In Austria, the Anschluss [the political union of Austria with Nazi Germany in 1938] was a real thing. It actually happened. But now, in 2019, what we are seeing is a growing loss of knowledge, and as the loss deepens, denial sets in. Little by little, the history of collaborationist governments is being whitewashed and revised. Setting the record straight about historical facts and figures surrounding that period is imperative. Right now, we are in era of growing anti-Semitism and fake news, where for the uninformed it’s hard to distinguish what is true and what isn’t. That’s why education, especially focused on younger generations, is critical. The wide dissemination of the history and lessons of the Shoah is an urgent, time-sensitive priority. The generation of survivors alive today are the last. Soon their individual accounts will fade from memory. Clarity about the Holocaust is essential.

How is the Claims Conference answering the need for Holocaust education in these complex times?
Teacher education is critical. The more teachers know and understand, the greater their influence and impact on students. Towards that end, the Claims Conference funds institutes, seminars, master’s programs and much more to help teachers develop the skills needed to discuss and explore the complexities of the Holocaust. Over a three-year period, the Claims Conference has provided training to teachers from 59 countries with an estimated long-term impact on 30 million students. We are also using new educational vehicles to reach younger generations. A case in point is the financial support we offer filmmakers. Just this past February, the Claims Conference, in partnership with the Paley Center for Media in Los Angeles, presented the second edition of a special forum on Holocaust film: “Eyewitness: Documenting the Holocaust on Film.” (The first edition of the forum took place in December 2018 in New York City.) The program integrated excerpts from some of the exceptional films that have received grants from the Claims Conference along with in-person recollections from survivors. We have helped fund around 100 films produced in more than 13 countries.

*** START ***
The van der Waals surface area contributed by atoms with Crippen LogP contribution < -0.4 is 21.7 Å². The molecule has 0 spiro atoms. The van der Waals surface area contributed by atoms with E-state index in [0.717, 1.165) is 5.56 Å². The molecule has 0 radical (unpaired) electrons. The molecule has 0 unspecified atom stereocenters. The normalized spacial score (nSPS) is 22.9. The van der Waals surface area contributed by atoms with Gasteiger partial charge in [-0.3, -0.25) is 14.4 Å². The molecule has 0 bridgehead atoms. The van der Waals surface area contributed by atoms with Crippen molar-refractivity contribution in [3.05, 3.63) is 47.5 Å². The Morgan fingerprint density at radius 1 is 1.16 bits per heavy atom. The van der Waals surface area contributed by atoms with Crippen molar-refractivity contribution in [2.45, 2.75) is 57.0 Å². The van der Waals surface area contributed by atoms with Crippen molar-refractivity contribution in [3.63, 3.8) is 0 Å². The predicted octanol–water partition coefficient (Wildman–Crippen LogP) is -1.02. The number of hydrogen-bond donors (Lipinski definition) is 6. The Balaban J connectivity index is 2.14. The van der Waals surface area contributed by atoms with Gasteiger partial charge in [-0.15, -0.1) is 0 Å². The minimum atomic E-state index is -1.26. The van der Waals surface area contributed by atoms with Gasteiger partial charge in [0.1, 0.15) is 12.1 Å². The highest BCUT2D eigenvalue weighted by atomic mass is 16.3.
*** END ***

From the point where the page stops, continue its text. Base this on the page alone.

Where do we need to go from here?
What this most recent survey indicates, similar to the two surveys that preceded it, is that younger generations, regardless of their countries, know less and less about the Holocaust. We need to continue to find the right way to broadcast the story of the Holocaust to young people worldwide and, in this age of social media, to make the subject relevant to them.

At the Claims Conference, we are exploring how to better engage young people across the globe through more innovative uses of media and other channels. By so doing, we can broaden our reach and make a real impact in those parts of the world where Holocaust denialism and distortion are taking root.

Any last thoughts?
When we look at the results of this latest survey, it’s easy to think that we’re losing ground. But we’re not, especially if we can combat ignorance with education. On an encouraging note, an overwhelming majority of survey respondents (75 percent) believed it is important to continue teaching the Holocaust so that it does not reoccur. Eighty-two percent said all students should learn about the Holocaust in school, and 76 percent believed it should be compulsory in school. This theme echoes similar results in the Claims Conferences Holocaust Knowledge and Awareness studies in the United States and in Canada.

So this is the challenge before us, our call to action: We need to push ourselves to think more broadly and creatively about how to effectively reach the next generation. This is our responsibility to the world and, more importantly, to the survivors who sacrificed so much.

For more information about Yeshiva University and Holocaust education: